2. I am incentivized to accept guest posts from financial professionals who advertise with me more frequently than those who do not, although the only “sponsored posts” this site has ever run are those by the five platinum scholarship sponsors each year (and 100% of that revenue went to the scholarship recipients.)
  3. I am incentivized to recommend you refinance your student loans when perhaps it would not be a good move for you (which is awfully rare if you’re not going for PSLF.)
  4. I am incentivized to recommend you seek out professional help with insurance, financial planning, investment management, student loan advice, purchasing and selling real estate, negotiating contracts, and preparing your taxes when perhaps you may be able to do that on your own.
  5. I am incentivized to recommend alternative investments such as real estate and peer to peer Loans over boring index funds at Vanguard (this is a surprisingly minor conflict of interest).
  6. I am incentivized to accept advertisers who do not meet my high standards for recommendation to friends and family.
  7. I am incentivized to recommend you use a physician mortgage loan over a conventional one.
  8. I am incentivized to recommend you read financial books, including and especially my own. This year I will be incentivized to recommend my online course to you.
  9. I am incentivized against recommending content by others who have the same affiliate marketing partners or who compete for the same advertisers, unless I am a partial owner of their site.

[Update January 2019: I decided to remove the financial reports from the State of the Blog posts for the last three years. You can read the reasoning on the January 2019 post.]

Okay, that out of the way, here’s the financial report:

So where did all that money go if we live on a fraction of my clinical income? Well, the biggest chunk went to taxes. Given substantial clinical income, it was almost all taxed at our 46% marginal rate. Some of it went into the WCI Individual 401(k) for Katie and I. We finished paying off the mortgage. We gave a whole bunch of it away. The rest was invested for the future. We really didn’t spend any of it. We bought the boat in 2015 and the new car in 2016, but didn’t really have any major purchases this year. We were too busy working and traveling to do the home improvements my mother-in-law is bugging us about!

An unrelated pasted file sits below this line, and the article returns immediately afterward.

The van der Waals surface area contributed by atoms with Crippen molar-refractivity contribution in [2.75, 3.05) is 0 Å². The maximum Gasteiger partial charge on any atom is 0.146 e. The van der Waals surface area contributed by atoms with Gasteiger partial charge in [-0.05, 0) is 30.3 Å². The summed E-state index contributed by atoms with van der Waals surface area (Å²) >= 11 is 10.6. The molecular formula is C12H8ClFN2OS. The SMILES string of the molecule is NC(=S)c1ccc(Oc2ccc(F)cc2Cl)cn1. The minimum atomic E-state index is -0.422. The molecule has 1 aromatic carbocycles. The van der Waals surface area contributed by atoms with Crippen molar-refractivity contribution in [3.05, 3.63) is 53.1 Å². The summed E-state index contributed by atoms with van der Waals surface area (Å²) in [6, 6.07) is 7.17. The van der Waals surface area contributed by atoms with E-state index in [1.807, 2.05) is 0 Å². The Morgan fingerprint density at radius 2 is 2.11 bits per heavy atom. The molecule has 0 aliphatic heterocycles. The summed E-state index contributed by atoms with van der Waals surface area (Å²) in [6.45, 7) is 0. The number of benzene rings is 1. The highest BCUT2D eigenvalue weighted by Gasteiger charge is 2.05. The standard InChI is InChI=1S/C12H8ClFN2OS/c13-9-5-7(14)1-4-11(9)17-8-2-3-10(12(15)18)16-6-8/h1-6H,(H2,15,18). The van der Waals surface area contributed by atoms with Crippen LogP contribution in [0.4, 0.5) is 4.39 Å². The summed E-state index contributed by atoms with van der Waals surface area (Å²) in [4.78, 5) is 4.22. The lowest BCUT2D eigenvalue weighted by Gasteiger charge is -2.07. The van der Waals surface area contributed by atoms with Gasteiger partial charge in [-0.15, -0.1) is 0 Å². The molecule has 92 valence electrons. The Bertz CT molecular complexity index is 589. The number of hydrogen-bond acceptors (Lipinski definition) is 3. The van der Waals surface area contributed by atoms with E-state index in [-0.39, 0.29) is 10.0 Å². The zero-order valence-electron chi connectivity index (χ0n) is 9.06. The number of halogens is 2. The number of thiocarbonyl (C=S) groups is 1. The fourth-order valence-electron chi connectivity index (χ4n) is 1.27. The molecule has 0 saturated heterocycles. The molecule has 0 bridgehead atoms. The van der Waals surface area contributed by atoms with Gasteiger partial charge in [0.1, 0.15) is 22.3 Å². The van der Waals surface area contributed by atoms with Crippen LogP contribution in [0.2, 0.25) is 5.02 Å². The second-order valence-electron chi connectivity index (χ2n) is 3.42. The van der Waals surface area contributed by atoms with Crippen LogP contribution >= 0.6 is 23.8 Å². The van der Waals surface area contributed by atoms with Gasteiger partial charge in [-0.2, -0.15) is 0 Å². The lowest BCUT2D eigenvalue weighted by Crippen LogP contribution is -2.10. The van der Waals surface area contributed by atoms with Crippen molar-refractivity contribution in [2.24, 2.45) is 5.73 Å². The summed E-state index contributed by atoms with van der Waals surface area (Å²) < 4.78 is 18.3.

Obviously, our efforts have been incredibly blessed, and we’re very thankful for it. I remember a year ago asking Katie, “What will we do if this thing doubles again?” Now we know. We don’t expect this rate of growth in 2018, but who knows? If doctors like the online course as much as we like doctors, perhaps 2018 will be even better than 2017!

Mission # 3 Connect You With The Good Guys

Our partnerships and relationships continue to grow. Although many doctors wish they never had to interact with a financial professional, the truth is that all of us will multiple times during our life. It might just be a transactional thing like drafting a will, refinancing student loans, getting a mortgage, or purchasing insurance, or it might be a long-term relationship with an attorney, financial planner, or investment manager. The good news is that there are some good guys (and gals) out there who offer good advice at a fair price. Every time I run into them my faith in humanity is restored a little bit.

A major part of our mission is connecting you with these people when you need them. We create value for them, by sending them great clients, and we create value for you, by making sure you’re not getting ripped off. Meanwhile, we’re slowly doing what we can to run the bad guys out of business. In fact, once or twice a year I convert a bad guy into a good guy, such as a recent email I received from an “advisor” who went and got a CFP, realized the error of his ways, became a real financial advisor, and started his own advisory practice. He wrote me an email to apologize and admitted I was right in an argument we had earlier in the year. I’ve talked advisors out of trading stocks, following technical analysis schemes, and using expensive actively managed mutual funds. It’s really a wake up call to many of them when I tell them I don’t want their money because I don’t like the way they run their business.

At any rate, when you do have need of these services, I would appreciate it if you would at least consider using those who advertise on the site. They’ve had some preliminary vetting by me and some ongoing vetting by your fellow readers. You can find most of them under the recommended tabs at the top of the site.

Although we have plenty of service providers in some of these categories, we could use a few more in some of them. So if you’ve had a particularly good experience with someone that we’re not currently partnering with, please send them our way. Or if you can provide some of these services, feel free to get in touch with Cindy at whitecoatinvestor.com to start the process.

Thank You!

Well, this was quite a lengthy State of the Blog report. That’s a reflection of just how much has been accomplished this year. As always, a great big huge thank you to the WCI staff, to our partners, and especially to our readers, listeners, and viewers. Give yourself a pat on the back for being part of this community that is changing the lives of literally hundreds of thousands of physicians and high-income professionals.

What do you think? What did you find most remarkable about WCI in 2017? What are you looking forward to in 2018? What would you like to see WCI take on? Comment below!